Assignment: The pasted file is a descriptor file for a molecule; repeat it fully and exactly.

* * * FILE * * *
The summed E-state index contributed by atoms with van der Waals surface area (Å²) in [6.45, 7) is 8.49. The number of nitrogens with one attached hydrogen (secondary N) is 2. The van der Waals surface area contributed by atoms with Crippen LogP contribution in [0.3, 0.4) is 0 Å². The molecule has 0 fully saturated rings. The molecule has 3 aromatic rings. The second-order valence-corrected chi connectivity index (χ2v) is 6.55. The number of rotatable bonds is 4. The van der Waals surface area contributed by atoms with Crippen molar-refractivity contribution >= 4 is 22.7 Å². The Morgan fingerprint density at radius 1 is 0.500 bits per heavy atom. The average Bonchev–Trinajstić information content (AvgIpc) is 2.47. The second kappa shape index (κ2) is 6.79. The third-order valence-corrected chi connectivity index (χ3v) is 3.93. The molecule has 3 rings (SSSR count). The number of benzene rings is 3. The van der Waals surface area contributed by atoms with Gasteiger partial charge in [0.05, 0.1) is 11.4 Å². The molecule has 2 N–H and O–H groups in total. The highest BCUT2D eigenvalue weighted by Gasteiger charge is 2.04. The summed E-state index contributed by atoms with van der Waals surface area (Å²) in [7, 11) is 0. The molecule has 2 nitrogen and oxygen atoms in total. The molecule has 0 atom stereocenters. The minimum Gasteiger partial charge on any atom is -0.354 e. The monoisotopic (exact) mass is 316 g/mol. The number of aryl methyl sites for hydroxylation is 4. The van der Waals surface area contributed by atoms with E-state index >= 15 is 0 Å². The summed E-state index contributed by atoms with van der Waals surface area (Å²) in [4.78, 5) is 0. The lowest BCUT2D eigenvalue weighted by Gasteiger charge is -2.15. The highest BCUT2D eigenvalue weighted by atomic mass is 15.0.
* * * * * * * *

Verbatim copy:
The summed E-state index contributed by atoms with van der Waals surface area (Å²) in [6.45, 7) is 8.49. The number of nitrogens with one attached hydrogen (secondary N) is 2. The van der Waals surface area contributed by atoms with Crippen LogP contribution in [0.3, 0.4) is 0 Å². The molecule has 0 fully saturated rings. The molecule has 3 aromatic rings. The second-order valence-corrected chi connectivity index (χ2v) is 6.55. The number of rotatable bonds is 4. The van der Waals surface area contributed by atoms with Crippen molar-refractivity contribution >= 4 is 22.7 Å². The Morgan fingerprint density at radius 1 is 0.500 bits per heavy atom. The average Bonchev–Trinajstić information content (AvgIpc) is 2.47. The second kappa shape index (κ2) is 6.79. The third-order valence-corrected chi connectivity index (χ3v) is 3.93. The molecule has 3 rings (SSSR count). The number of benzene rings is 3. The van der Waals surface area contributed by atoms with Gasteiger partial charge in [0.05, 0.1) is 11.4 Å². The molecule has 2 N–H and O–H groups in total. The highest BCUT2D eigenvalue weighted by Gasteiger charge is 2.04. The summed E-state index contributed by atoms with van der Waals surface area (Å²) in [7, 11) is 0. The molecule has 2 nitrogen and oxygen atoms in total. The molecule has 0 atom stereocenters. The minimum Gasteiger partial charge on any atom is -0.354 e. The monoisotopic (exact) mass is 316 g/mol. The number of aryl methyl sites for hydroxylation is 4. The van der Waals surface area contributed by atoms with E-state index >= 15 is 0 Å². The summed E-state index contributed by atoms with van der Waals surface area (Å²) in [4.78, 5) is 0. The lowest BCUT2D eigenvalue weighted by Gasteiger charge is -2.15. The highest BCUT2D eigenvalue weighted by atomic mass is 15.0.